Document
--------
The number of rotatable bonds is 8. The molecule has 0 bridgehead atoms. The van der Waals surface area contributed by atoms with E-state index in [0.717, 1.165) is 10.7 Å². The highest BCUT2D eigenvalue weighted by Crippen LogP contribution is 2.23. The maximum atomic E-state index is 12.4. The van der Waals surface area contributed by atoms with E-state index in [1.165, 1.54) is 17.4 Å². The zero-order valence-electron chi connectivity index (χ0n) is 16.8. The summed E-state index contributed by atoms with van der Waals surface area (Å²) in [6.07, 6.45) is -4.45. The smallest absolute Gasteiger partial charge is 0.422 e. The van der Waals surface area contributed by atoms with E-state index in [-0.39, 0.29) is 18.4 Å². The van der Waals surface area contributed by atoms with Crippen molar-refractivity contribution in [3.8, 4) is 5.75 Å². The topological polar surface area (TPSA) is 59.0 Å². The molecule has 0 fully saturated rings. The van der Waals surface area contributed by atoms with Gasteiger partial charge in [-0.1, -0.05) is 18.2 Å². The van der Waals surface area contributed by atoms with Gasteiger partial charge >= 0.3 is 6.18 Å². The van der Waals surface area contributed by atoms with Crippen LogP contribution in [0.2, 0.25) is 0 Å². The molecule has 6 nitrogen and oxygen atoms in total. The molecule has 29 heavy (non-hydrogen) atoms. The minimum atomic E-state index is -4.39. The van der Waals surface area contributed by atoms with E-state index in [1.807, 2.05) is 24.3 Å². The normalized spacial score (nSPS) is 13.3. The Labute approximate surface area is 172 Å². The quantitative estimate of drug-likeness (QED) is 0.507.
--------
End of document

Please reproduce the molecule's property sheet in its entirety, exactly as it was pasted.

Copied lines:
The number of rotatable bonds is 8. The molecule has 0 bridgehead atoms. The van der Waals surface area contributed by atoms with E-state index in [0.717, 1.165) is 10.7 Å². The highest BCUT2D eigenvalue weighted by Crippen LogP contribution is 2.23. The maximum atomic E-state index is 12.4. The van der Waals surface area contributed by atoms with E-state index in [1.165, 1.54) is 17.4 Å². The zero-order valence-electron chi connectivity index (χ0n) is 16.8. The summed E-state index contributed by atoms with van der Waals surface area (Å²) in [6.07, 6.45) is -4.45. The smallest absolute Gasteiger partial charge is 0.422 e. The van der Waals surface area contributed by atoms with E-state index in [-0.39, 0.29) is 18.4 Å². The van der Waals surface area contributed by atoms with Crippen molar-refractivity contribution in [3.8, 4) is 5.75 Å². The topological polar surface area (TPSA) is 59.0 Å². The molecule has 0 fully saturated rings. The van der Waals surface area contributed by atoms with Gasteiger partial charge in [-0.1, -0.05) is 18.2 Å². The van der Waals surface area contributed by atoms with Gasteiger partial charge >= 0.3 is 6.18 Å². The van der Waals surface area contributed by atoms with Crippen LogP contribution in [0.2, 0.25) is 0 Å². The molecule has 6 nitrogen and oxygen atoms in total. The molecule has 29 heavy (non-hydrogen) atoms. The minimum atomic E-state index is -4.39. The van der Waals surface area contributed by atoms with E-state index in [1.807, 2.05) is 24.3 Å². The normalized spacial score (nSPS) is 13.3. The Labute approximate surface area is 172 Å². The quantitative estimate of drug-likeness (QED) is 0.507.